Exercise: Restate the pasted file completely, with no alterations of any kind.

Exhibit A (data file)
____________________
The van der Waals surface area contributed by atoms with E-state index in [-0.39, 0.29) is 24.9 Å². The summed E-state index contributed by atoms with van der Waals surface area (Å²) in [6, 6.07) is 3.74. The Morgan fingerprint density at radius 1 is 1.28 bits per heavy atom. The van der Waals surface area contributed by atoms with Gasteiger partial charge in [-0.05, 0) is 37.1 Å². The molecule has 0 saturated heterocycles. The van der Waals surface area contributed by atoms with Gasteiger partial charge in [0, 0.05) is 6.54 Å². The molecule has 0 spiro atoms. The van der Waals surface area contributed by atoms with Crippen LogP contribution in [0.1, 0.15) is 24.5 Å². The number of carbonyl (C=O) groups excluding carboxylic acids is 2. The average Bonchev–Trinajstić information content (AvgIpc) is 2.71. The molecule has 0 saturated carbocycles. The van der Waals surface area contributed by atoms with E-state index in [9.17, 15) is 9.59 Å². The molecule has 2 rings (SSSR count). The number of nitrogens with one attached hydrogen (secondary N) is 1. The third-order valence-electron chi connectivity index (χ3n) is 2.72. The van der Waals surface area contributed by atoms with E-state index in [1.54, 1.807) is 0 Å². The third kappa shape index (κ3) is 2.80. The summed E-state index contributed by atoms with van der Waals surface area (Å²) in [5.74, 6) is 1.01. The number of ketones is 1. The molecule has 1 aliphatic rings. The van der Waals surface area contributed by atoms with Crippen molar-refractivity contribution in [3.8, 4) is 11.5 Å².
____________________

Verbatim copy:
The van der Waals surface area contributed by atoms with E-state index in [-0.39, 0.29) is 24.9 Å². The summed E-state index contributed by atoms with van der Waals surface area (Å²) in [6, 6.07) is 3.74. The Morgan fingerprint density at radius 1 is 1.28 bits per heavy atom. The van der Waals surface area contributed by atoms with Gasteiger partial charge in [-0.05, 0) is 37.1 Å². The molecule has 0 saturated heterocycles. The van der Waals surface area contributed by atoms with Gasteiger partial charge in [0, 0.05) is 6.54 Å². The molecule has 0 spiro atoms. The van der Waals surface area contributed by atoms with Crippen LogP contribution in [0.1, 0.15) is 24.5 Å². The number of carbonyl (C=O) groups excluding carboxylic acids is 2. The average Bonchev–Trinajstić information content (AvgIpc) is 2.71. The molecule has 0 saturated carbocycles. The van der Waals surface area contributed by atoms with E-state index in [9.17, 15) is 9.59 Å². The molecule has 2 rings (SSSR count). The number of nitrogens with one attached hydrogen (secondary N) is 1. The third-order valence-electron chi connectivity index (χ3n) is 2.72. The van der Waals surface area contributed by atoms with E-state index in [1.54, 1.807) is 0 Å². The third kappa shape index (κ3) is 2.80. The summed E-state index contributed by atoms with van der Waals surface area (Å²) in [5.74, 6) is 1.01. The number of ketones is 1. The molecule has 1 aliphatic rings. The van der Waals surface area contributed by atoms with Crippen molar-refractivity contribution in [3.8, 4) is 11.5 Å².